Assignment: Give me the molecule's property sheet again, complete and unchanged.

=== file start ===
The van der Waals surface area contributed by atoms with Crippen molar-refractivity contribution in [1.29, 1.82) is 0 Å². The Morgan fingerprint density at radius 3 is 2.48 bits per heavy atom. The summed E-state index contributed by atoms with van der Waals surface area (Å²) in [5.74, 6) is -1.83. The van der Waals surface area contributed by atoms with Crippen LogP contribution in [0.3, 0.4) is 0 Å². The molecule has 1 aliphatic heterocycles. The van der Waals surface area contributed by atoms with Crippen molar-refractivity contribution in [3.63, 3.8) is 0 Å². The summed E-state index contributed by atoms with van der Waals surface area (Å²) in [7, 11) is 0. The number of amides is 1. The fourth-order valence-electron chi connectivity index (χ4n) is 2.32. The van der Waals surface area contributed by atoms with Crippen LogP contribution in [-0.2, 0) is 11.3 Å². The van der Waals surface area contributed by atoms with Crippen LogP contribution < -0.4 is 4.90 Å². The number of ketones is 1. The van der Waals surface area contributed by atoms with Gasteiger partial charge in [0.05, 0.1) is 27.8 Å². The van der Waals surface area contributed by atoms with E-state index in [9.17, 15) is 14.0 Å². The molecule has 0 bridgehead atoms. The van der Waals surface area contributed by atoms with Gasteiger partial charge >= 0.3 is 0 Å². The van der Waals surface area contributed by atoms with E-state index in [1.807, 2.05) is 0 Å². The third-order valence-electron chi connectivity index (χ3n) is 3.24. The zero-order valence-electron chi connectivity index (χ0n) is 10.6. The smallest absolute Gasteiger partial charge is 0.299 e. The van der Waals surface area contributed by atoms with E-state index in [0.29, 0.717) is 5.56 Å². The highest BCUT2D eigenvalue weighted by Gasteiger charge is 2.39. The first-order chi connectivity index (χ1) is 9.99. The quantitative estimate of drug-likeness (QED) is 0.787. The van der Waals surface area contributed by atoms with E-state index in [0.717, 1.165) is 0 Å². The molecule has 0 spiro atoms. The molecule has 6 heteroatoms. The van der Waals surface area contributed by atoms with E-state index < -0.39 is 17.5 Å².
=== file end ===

The van der Waals surface area contributed by atoms with Crippen molar-refractivity contribution in [1.29, 1.82) is 0 Å². The Morgan fingerprint density at radius 3 is 2.48 bits per heavy atom. The summed E-state index contributed by atoms with van der Waals surface area (Å²) in [5.74, 6) is -1.83. The van der Waals surface area contributed by atoms with Crippen LogP contribution in [0.3, 0.4) is 0 Å². The molecule has 1 aliphatic heterocycles. The van der Waals surface area contributed by atoms with Crippen molar-refractivity contribution in [3.63, 3.8) is 0 Å². The summed E-state index contributed by atoms with van der Waals surface area (Å²) in [7, 11) is 0. The number of amides is 1. The fourth-order valence-electron chi connectivity index (χ4n) is 2.32. The van der Waals surface area contributed by atoms with Crippen LogP contribution in [-0.2, 0) is 11.3 Å². The van der Waals surface area contributed by atoms with Crippen LogP contribution < -0.4 is 4.90 Å². The number of ketones is 1. The van der Waals surface area contributed by atoms with Gasteiger partial charge in [0.05, 0.1) is 27.8 Å². The van der Waals surface area contributed by atoms with E-state index in [9.17, 15) is 14.0 Å². The molecule has 0 bridgehead atoms. The van der Waals surface area contributed by atoms with Gasteiger partial charge >= 0.3 is 0 Å². The van der Waals surface area contributed by atoms with E-state index in [1.807, 2.05) is 0 Å². The third-order valence-electron chi connectivity index (χ3n) is 3.24. The zero-order valence-electron chi connectivity index (χ0n) is 10.6. The smallest absolute Gasteiger partial charge is 0.299 e. The van der Waals surface area contributed by atoms with E-state index in [0.29, 0.717) is 5.56 Å². The highest BCUT2D eigenvalue weighted by Gasteiger charge is 2.39. The first-order chi connectivity index (χ1) is 9.99. The quantitative estimate of drug-likeness (QED) is 0.787. The van der Waals surface area contributed by atoms with E-state index in [0.717, 1.165) is 0 Å². The molecule has 0 spiro atoms. The molecule has 6 heteroatoms. The van der Waals surface area contributed by atoms with E-state index < -0.39 is 17.5 Å².